National Guard Deployments to the Southwest Border
December 6, 2011
How many and where?
In May 2010, President Obama announced a plan to deploy 1200 federally-funded National Guard troops to the Southwest border. These troops began deployment to their postings on August 1, 2010 and were scheduled to withdraw by June 30, 2011. However, the Obama Administration has extended the deployment twice. Currently, the deployment of the National Guard is scheduled to end on December 31, 2011.
The troops are maintained at the following target levels across the U.S.-Mexico border, but actual deployments fluctuate, with the number of troops exceeding the target level at times:
- 524 to Arizona
- 250 to Texas
- 224 to California
- 72 to New Mexico
- 130 in “command and control” and other support positions
Furthermore, 340 additional troops are also stationed on the Southwest border, working on the State Counter-Drug Program, in which approximately 2,500 National Guard troops assist state agencies around the country with drug demand reduction, information sharing, and training.
Who pays for the National Guard and what are the costs?
When the President orders the National Guard to deploy, as in this case, the troops are funded by the federal government, through the Department of Defense. A state governor has independent authority to deploy troops from his or her own state, a cost that is covered by the state budget. Both Former Governor Richardson (New Mexico) and Former Governor Schwarzenegger (California) deployed a small number of state National Guard troops to the border.
The original year-long deployment of the Guard cost taxpayers an estimated $11o million, with $34 million being spent on Arizona alone. Each soldier cost taxpayers an estimated $96,000 per year, including facilities, supplies, and other expenses.
The six month extension through December 2011 is estimated to cost the Department of Defense an additional $50 million, bringing the total cost to $160 million. During the National Guard’s time at the border, they have aided Border Patrol in the apprehension of 25,514 people, which means taxpayers are paying the National Guard $6,271 per apprehension.
What is the mission and what are the rules of engagement?
National Guard troops support the Department of Homeland Security (DHS), and are only armed for self-protection. However, unlike prior National Guard border missions, such as Operation Jump Start in 2006 in which Guard troops built roads and fences, the most clearly identified task in the current operation is monitoring the border for illicit crossings. General Craig McKinley, commander of the National Guard, said the Guard troops at the border work on “Entry Identification Teams (EITs),” i.e. surveillance on the border, as well as on criminal and intelligence analysis. Although they do not have authority to make arrests, General McKinley stated that Guard troops “play a variety of roles, depending on the situation” to assist the DHS Border Patrol in monitoring illegal border crossings and smugglings, as well as in intelligence gathering.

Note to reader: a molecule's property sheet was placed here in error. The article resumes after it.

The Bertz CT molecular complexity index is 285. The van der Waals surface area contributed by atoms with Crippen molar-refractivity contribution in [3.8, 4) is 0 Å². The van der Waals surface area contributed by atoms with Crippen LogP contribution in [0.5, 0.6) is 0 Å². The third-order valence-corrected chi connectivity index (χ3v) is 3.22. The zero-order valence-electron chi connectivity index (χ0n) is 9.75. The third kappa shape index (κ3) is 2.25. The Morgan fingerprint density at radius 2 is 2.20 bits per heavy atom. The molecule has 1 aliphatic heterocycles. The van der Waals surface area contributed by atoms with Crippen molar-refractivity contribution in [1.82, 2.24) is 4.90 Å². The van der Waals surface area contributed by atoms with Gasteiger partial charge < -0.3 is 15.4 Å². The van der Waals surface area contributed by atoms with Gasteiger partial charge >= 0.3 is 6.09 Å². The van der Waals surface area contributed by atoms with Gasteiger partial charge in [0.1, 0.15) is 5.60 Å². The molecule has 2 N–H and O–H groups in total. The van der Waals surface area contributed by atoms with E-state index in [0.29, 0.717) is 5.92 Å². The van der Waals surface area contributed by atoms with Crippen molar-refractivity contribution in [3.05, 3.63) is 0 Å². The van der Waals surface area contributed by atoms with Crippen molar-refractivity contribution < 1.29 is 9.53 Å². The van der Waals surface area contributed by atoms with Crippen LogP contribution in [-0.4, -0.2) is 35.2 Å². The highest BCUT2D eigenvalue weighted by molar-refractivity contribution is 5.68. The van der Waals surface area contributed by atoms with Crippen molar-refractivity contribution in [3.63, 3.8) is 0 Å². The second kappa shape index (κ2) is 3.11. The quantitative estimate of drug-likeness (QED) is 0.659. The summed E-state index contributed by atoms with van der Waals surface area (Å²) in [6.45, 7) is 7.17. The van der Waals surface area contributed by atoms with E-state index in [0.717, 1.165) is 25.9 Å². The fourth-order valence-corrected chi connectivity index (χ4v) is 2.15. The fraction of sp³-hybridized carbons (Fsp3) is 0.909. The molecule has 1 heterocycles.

Guard troops are under the command and control of state governors and state adjutants general. However, although Guard troops are nominally accountable to the state, DHS Customs and Border Protection (CBP) Commissioner Alan Bersin described their work as fundamentally a CBP function. “They work with Border Patrol agents in this case to provide additional eyes and ears on the border so that they are at predetermined places along the border to be able to assist in identifying attempted entries and communicating to Border Patrol agents that would then take efforts at apprehension.” DHS Immigration and Customs Enforcement (ICE) Director John Morton added: “The criminal intelligence analysts are the individuals who will be assisting ICE, and that’s with investigations of the criminal networks that are bringing people across the border.”
What other border enforcement is underway?
Currently there are 21,370 Border Patrol agents operating between ports of entry and 21,186 CBP officers at ports of entry – both all-time highs. CBP is also continuing to invest in additional resources to monitor border activity. CBP daily deploys 1,419 canine enforcement teams, 21,863 automobiles, 225 marine vessels and 280 equestrian patrols. CBP has requested over $11.8 billion for the upcoming fiscal year, an increase of over $300 million from the previous year.
The decision to extend the National Guard deployment, in addition to the deployment of a record amount of border security resources, comes at a time when illegal entries have dipped to record low levels. From 2000 to 2010, apprehensions of illegal entrants have decreased by over two-thirds from 1.6 million to 448,000, rendering additional border security measures superfluous. The Los Angeles Times in April of 2011 described Border Patrol agents on duty in Arizona as so idle they are bored, disinterested, and sleepy “watching the fence rust.” 
In this context, the need for U.S. taxpayers to pick up the tab for an additional deployment of the National Guard is questionable at best.